I've dreamt in my life dreams that have stayed with me ever after, and changed my ideas: they've gone through and through me, like wine through water, and altered the color of my mind.
Emily Bronte
Wuthering Heights

vrijdag 6 maart 2015

Charlotte Brontë Quotes for Independent Readers


March 5, 1839 is the date atop a letter penned by Charlotte Brontë that would prove a defining moment in the life of the Jane Eyre author. In the letter, Charlotte, eldest of the famous poet sisters, refuses a promising offer of marriage from the Reverend Henry Nussey. Clergyman and brother of her good friend Ellen Nussey, Reverend Nussey embodied many of the traits of a practical marriage -- namely stability and accessibility to friends and family -- something of which the twenty-three-year-old Charlotte would have been all too aware. But with a rather impressive amount of self-awareness, Brontë turned him down with a gentle hand, assuring him that her temperament and his role in the church would be a poor fit. The letter itself harkens back to all of the best aspects of Brontë's writing: her passion, sagacity, honesty, and above all her free spirit. This week in history, Biographile pays tribute to one woman's refusal to let social standards dictate her life choices by featuring some of her most independent and self-reliant words.

1. "I will never for the sake of attaining the distinction of matrimony and escaping the stigma of an old maid take a worthy man whom I am conscious I cannot render happy." (Letter to Reverend Henry Nussey, 1839)

2. "I care for myself. The more solitary, the more friendless, the more unsustained I am, the more I will respect myself." (Jane Eyre, 1847)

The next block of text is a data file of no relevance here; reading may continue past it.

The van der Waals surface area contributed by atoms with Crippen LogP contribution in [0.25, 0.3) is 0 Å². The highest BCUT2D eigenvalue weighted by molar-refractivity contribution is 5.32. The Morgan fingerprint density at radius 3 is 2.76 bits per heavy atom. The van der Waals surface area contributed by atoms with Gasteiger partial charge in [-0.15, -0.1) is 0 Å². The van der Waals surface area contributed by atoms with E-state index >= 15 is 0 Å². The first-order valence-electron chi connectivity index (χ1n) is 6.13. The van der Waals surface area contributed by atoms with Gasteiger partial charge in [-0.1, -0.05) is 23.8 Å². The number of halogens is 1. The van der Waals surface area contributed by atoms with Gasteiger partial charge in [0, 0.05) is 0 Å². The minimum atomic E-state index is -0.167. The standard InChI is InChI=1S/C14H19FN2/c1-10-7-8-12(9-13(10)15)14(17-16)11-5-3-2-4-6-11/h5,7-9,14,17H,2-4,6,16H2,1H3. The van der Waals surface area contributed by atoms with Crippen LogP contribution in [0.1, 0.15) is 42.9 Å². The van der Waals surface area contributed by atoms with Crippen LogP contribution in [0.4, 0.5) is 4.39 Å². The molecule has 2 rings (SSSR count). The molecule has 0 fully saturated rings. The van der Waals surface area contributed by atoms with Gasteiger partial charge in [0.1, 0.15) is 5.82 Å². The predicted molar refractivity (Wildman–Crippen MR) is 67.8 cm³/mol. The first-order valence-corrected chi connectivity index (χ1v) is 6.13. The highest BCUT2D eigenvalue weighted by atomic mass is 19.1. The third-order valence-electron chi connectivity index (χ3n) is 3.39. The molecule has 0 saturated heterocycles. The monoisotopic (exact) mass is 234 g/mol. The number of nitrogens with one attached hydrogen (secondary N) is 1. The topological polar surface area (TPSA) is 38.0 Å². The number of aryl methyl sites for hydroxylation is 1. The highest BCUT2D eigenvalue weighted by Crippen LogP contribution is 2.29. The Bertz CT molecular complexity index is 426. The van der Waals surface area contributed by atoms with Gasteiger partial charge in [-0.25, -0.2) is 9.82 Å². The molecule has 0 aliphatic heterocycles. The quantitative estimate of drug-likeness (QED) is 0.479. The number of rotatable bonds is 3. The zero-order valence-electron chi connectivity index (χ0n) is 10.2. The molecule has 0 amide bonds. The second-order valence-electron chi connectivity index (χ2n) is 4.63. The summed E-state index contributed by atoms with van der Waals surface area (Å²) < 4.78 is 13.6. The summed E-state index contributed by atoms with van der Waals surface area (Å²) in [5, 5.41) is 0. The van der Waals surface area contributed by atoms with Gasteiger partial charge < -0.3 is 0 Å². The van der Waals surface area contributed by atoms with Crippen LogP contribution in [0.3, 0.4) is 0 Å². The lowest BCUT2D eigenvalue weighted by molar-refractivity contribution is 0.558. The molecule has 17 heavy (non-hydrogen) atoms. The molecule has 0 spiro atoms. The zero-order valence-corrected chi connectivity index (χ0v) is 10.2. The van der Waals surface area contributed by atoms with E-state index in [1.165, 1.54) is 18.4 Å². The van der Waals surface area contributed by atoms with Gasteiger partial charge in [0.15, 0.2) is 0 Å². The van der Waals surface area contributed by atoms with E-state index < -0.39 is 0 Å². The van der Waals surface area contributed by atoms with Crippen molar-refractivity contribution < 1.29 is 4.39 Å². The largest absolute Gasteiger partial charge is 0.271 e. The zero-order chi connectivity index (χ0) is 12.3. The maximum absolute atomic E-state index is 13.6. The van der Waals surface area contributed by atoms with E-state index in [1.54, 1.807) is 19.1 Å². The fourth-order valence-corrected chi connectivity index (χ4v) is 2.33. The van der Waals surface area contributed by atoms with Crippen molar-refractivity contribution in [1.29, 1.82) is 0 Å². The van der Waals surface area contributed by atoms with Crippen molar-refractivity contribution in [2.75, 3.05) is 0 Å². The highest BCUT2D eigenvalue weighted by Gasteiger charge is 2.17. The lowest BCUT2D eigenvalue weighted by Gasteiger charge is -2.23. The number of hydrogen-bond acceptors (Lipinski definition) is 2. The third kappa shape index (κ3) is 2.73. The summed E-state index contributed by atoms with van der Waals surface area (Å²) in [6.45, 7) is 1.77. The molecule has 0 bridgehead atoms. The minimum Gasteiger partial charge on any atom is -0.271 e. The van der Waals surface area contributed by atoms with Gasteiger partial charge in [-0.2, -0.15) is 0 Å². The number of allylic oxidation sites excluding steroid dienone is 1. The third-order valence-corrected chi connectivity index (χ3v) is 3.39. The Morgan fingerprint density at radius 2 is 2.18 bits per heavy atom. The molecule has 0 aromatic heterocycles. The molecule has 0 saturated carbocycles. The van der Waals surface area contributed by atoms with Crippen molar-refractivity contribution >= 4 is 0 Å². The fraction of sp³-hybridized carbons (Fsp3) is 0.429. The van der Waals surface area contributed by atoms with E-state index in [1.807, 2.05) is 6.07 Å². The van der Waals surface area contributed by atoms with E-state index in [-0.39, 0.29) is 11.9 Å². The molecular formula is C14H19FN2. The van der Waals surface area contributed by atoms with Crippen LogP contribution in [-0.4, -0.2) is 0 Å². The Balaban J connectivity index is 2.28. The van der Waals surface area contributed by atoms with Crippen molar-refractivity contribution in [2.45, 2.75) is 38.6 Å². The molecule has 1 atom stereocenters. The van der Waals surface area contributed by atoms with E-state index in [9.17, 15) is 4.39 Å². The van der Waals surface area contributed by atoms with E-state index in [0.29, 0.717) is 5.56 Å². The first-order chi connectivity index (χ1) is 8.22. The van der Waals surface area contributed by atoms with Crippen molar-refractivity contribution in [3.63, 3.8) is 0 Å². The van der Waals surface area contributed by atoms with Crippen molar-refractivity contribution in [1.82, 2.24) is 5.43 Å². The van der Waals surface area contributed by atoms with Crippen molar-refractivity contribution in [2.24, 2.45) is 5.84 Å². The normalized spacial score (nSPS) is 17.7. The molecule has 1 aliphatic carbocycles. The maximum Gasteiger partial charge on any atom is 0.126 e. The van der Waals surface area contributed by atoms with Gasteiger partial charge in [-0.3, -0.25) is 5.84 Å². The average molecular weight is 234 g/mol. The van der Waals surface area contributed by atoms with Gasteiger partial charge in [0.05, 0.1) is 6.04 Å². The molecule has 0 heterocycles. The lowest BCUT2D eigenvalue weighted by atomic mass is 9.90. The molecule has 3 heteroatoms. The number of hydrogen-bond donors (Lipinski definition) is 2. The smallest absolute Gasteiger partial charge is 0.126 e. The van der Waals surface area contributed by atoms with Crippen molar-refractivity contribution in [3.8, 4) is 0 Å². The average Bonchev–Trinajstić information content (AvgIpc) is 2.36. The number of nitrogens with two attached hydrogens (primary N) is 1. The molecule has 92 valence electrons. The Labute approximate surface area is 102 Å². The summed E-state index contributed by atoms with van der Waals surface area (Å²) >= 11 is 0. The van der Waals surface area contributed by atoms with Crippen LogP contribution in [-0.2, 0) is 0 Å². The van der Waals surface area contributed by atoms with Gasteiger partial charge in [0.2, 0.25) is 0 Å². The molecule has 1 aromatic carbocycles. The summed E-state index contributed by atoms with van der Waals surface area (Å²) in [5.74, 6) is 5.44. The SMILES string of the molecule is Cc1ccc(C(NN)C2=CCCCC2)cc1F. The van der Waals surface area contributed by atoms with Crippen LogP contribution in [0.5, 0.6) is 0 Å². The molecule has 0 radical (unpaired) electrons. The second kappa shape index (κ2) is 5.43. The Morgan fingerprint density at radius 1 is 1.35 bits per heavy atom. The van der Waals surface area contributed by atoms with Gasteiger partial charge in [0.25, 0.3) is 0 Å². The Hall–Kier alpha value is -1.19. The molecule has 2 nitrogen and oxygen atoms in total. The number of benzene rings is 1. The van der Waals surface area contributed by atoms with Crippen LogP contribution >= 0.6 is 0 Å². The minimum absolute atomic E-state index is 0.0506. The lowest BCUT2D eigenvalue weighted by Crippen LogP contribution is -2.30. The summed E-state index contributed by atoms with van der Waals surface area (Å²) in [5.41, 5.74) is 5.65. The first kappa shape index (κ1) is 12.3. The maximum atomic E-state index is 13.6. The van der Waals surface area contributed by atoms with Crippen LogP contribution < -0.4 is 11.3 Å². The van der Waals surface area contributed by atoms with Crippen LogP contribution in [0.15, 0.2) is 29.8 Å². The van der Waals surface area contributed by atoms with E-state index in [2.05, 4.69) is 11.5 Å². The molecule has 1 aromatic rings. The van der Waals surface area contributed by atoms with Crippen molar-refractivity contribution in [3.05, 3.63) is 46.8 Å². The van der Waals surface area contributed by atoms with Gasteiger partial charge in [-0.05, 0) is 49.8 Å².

3. "I am no bird; and no net ensnares me: I am a free human being with an independent will, which I now exert to leave you."(Jane Eyre, 1847)

4. "No mockery in this world ever sounds to me so hollow as that of being told to cultivate happiness. What does such advice mean? Happiness is not a potato, to be planted in mould, and tilled with manure." (Villette, 1853)

5. "God did not give me my life to throw away." (Jane Eyre, 1847)

6. "Conventionality is not morality." (Jane Eyre, 1847)

7. "Liberty lends us her wings and Hope guides us by her star." (Villette, 1853)

8. "School-rules, school-duties, school-habits and notions, and voices, and faces, and phrases, and costumes, and preferences, and antipathies — such was what I knew of existence. And now I felt that it was not enough; I tired of the routine of eight years in one afternoon. I desired liberty; for liberty I gasped; for liberty I uttered a prayer; it seemed scattered on the wind then faintly blowing." (Jane Eyre, 1847)

9. "I don't think, sir, that you have a right to command me, merely because you are older than I, or because you have seen more of the world than I have; your claim to superiority depends on the use you have made of your time and experience." (Jane Eyre, 1847)

10. "I avoid looking forward or backward, and try to keep looking upward." (Qtd Elizabeth Gaskill, The Life of Charlotte Brontë,1870)

11. "If all the world hated you, and believed you wicked, while your own conscience approved you, and absolved you from guilt, you would not be without friends." (Jane Eyre, 1847)